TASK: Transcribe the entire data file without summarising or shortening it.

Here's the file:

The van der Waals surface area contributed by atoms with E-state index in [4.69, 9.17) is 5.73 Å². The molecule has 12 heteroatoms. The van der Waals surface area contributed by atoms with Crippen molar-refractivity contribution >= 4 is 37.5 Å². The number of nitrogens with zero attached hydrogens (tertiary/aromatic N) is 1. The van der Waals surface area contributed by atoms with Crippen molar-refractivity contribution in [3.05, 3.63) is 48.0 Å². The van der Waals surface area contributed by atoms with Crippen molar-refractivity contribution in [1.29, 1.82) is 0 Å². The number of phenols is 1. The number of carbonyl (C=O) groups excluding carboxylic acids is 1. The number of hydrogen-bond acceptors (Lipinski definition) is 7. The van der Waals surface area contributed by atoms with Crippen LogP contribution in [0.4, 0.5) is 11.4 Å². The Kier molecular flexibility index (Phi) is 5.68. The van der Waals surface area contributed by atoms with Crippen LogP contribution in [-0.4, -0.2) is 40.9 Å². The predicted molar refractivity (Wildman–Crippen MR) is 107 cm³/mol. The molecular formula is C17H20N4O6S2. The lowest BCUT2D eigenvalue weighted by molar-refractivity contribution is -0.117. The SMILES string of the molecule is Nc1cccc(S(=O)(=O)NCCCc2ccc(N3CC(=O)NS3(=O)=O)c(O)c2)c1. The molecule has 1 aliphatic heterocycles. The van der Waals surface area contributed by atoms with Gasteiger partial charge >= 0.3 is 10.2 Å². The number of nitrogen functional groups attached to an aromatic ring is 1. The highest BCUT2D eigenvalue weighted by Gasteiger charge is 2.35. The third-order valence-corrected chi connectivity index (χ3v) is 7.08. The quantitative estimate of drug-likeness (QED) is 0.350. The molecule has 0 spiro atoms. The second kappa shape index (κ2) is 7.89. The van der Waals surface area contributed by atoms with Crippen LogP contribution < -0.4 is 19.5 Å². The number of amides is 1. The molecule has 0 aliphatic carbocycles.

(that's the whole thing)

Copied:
The van der Waals surface area contributed by atoms with E-state index in [4.69, 9.17) is 5.73 Å². The molecule has 12 heteroatoms. The van der Waals surface area contributed by atoms with Crippen molar-refractivity contribution >= 4 is 37.5 Å². The number of nitrogens with zero attached hydrogens (tertiary/aromatic N) is 1. The van der Waals surface area contributed by atoms with Crippen molar-refractivity contribution in [3.05, 3.63) is 48.0 Å². The van der Waals surface area contributed by atoms with Crippen molar-refractivity contribution in [1.29, 1.82) is 0 Å². The number of phenols is 1. The number of carbonyl (C=O) groups excluding carboxylic acids is 1. The number of hydrogen-bond acceptors (Lipinski definition) is 7. The van der Waals surface area contributed by atoms with Crippen LogP contribution in [0.4, 0.5) is 11.4 Å². The Kier molecular flexibility index (Phi) is 5.68. The van der Waals surface area contributed by atoms with Crippen LogP contribution in [-0.4, -0.2) is 40.9 Å². The predicted molar refractivity (Wildman–Crippen MR) is 107 cm³/mol. The molecular formula is C17H20N4O6S2. The lowest BCUT2D eigenvalue weighted by molar-refractivity contribution is -0.117. The SMILES string of the molecule is Nc1cccc(S(=O)(=O)NCCCc2ccc(N3CC(=O)NS3(=O)=O)c(O)c2)c1. The molecule has 1 aliphatic heterocycles. The van der Waals surface area contributed by atoms with Gasteiger partial charge >= 0.3 is 10.2 Å². The number of nitrogen functional groups attached to an aromatic ring is 1. The highest BCUT2D eigenvalue weighted by Gasteiger charge is 2.35. The third-order valence-corrected chi connectivity index (χ3v) is 7.08. The quantitative estimate of drug-likeness (QED) is 0.350. The molecule has 0 spiro atoms. The second kappa shape index (κ2) is 7.89. The van der Waals surface area contributed by atoms with Crippen LogP contribution < -0.4 is 19.5 Å². The number of amides is 1. The molecule has 0 aliphatic carbocycles.